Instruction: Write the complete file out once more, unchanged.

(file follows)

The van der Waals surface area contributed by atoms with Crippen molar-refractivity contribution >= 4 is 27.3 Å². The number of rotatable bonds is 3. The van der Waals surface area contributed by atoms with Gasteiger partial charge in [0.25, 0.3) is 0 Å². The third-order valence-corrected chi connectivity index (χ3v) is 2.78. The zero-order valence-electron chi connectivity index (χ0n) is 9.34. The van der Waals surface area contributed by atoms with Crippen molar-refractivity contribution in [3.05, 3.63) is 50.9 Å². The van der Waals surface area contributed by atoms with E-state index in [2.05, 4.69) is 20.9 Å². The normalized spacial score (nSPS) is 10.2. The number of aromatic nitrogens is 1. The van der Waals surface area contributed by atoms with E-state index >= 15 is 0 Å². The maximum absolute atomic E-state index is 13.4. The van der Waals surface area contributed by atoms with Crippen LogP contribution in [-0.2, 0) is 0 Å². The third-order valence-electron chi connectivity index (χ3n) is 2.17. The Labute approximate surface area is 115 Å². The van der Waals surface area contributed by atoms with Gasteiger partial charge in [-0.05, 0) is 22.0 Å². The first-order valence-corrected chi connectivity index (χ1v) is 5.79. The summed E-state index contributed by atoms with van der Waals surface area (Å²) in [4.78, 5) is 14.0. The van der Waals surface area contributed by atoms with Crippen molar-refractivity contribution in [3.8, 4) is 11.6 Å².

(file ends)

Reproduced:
The van der Waals surface area contributed by atoms with Crippen molar-refractivity contribution >= 4 is 27.3 Å². The number of rotatable bonds is 3. The van der Waals surface area contributed by atoms with Gasteiger partial charge in [0.25, 0.3) is 0 Å². The third-order valence-corrected chi connectivity index (χ3v) is 2.78. The zero-order valence-electron chi connectivity index (χ0n) is 9.34. The van der Waals surface area contributed by atoms with Crippen molar-refractivity contribution in [3.05, 3.63) is 50.9 Å². The van der Waals surface area contributed by atoms with E-state index in [2.05, 4.69) is 20.9 Å². The normalized spacial score (nSPS) is 10.2. The number of aromatic nitrogens is 1. The van der Waals surface area contributed by atoms with E-state index >= 15 is 0 Å². The maximum absolute atomic E-state index is 13.4. The van der Waals surface area contributed by atoms with Crippen LogP contribution in [-0.2, 0) is 0 Å². The third-order valence-electron chi connectivity index (χ3n) is 2.17. The Labute approximate surface area is 115 Å². The van der Waals surface area contributed by atoms with Gasteiger partial charge in [-0.05, 0) is 22.0 Å². The first-order valence-corrected chi connectivity index (χ1v) is 5.79. The summed E-state index contributed by atoms with van der Waals surface area (Å²) in [4.78, 5) is 14.0. The van der Waals surface area contributed by atoms with Crippen molar-refractivity contribution in [3.8, 4) is 11.6 Å².